Africa

Palais El Badi & Jardins de l’Agdal, Marrakech

Our first full day in Marrakech, we started the morning at Palais el Badii which is the ruins of Saadien sultan, Ahmed el Mansour’s palace. The ruined palace is the home of the masterpiece Koutoubia Minbar which is seen as one of the finest examples of Islamic woodcarving in the world. Not to be confused with a hotel minibar, this minbar or pulpit is the Koutoubia’s 12th-century prayer pulpit used for prayers and preaching only on Fridays which was used in the main mosque of Marrakech.


Palais el Badii   P1050564

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From the outside you cannot tell the enormity, the complex is huge. In the middle of the grounds there once lay a swimming pool however now it’s lined with trees, nestling on the walls of the palace are dozens on storks keeping their beady eye over you. The grounds have many little alcoves underground and a terrace giving great views over the ruins and furthermore over Marrakech.

From the Palais el Badii we decided to walk to Jardins de l’Agdal which is a garden built as a royal retreat. From here it all went wrong! On the map it looked only a short distance to the gardens how wrong were we.. As we started walking, we asked a number of locals however they all seemed to sent us in different directions.. Wandering the streets of Marrakech sticking out like a sore thumb amongst the locals we came across some sites, the most memorable two men on a moped and between them a dead sheep. Not a site you often see nor want to! After about an hour of walking around in the sweltering heat we flagged down a taxi to take us there!

Greeted by a Moroccan man at the gardens he started speaking in French which neither myself nor my mum speaks. He led us to the entrance of a house which he explained was his home, he said we could go on to the terrace and take pictures over Marrakech. At this point we were both edging backwards politely saying no thanks then quickly walking away.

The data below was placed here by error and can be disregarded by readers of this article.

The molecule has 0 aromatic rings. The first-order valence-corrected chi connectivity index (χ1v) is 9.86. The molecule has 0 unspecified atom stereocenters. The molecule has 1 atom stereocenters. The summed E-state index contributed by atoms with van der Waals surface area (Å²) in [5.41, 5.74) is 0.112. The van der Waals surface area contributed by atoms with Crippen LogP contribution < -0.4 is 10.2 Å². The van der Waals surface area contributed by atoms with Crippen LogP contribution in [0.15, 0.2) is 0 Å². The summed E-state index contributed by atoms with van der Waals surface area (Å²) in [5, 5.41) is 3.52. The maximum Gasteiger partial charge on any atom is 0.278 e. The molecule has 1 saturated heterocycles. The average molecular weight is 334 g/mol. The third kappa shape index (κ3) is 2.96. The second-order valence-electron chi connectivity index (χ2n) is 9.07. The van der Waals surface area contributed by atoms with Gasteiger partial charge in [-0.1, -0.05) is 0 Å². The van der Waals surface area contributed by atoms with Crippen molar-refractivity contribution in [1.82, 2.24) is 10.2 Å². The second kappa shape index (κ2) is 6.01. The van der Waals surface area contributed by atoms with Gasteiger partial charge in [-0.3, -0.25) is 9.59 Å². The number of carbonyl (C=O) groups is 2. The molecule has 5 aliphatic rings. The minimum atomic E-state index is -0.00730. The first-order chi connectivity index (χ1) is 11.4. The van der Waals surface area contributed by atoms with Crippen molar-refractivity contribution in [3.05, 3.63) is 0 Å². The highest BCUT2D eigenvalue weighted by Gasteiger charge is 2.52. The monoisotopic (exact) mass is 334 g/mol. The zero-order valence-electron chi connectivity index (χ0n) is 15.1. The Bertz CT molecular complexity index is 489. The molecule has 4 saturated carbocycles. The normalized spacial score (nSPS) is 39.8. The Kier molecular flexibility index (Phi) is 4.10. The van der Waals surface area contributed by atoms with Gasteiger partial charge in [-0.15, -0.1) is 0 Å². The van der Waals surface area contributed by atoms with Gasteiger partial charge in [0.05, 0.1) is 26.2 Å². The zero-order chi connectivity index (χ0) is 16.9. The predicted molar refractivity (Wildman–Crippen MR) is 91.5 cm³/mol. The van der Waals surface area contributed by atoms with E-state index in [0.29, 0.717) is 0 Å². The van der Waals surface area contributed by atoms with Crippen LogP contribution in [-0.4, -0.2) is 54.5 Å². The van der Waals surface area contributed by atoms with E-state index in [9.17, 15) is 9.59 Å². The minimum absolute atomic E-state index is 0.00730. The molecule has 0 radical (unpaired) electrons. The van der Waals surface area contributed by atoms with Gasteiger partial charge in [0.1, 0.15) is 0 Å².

Whether it was because we had had enough walking for one day or that the gardens were just not that impressive we didn’t spend that much time there. I was disappointed as the guide book had described such lush gardens!

Cutting our losses we got into another taxi to take us to Riad Viva. Riad Viva is the sister hotel of the one we are staying at which has a beautiful roof top terrace and small pool. Relaxing by the pool we soaked up the sun!

blogeee   blogwww

Next stop was Tombeaux Saadiens which are the royal tombs. Following instructions given we arrived at the tombs without any confusion only to find out that they had closed early due to Ramadan.

Heading back to the Riad we both came to the conclusion that more planning would have gotten us a lot further.

Deciding to relax at the raid we retired to the roof top terrace at around 6pm. Expecting to eat dinner around 8pm, then the man came to tell is it wouldn’t be served until 9pm! My face dropped.. We hadn’t eaten since breakfast so we were both starving! Our day took us off the beaten track where it was difficult to find any cafes serving meals throughout the daytime due to Ramadan. At least the three course meal was well worth the wait, traditional Moroccan cuisine including flat bread with sauces tomato and paprika and dressed carrots followed by a slow cooked lamb on the bones accompanied by apricots, nuts and prunes in a tagine then banana in an orange sauce.

Three course meal on the terrace

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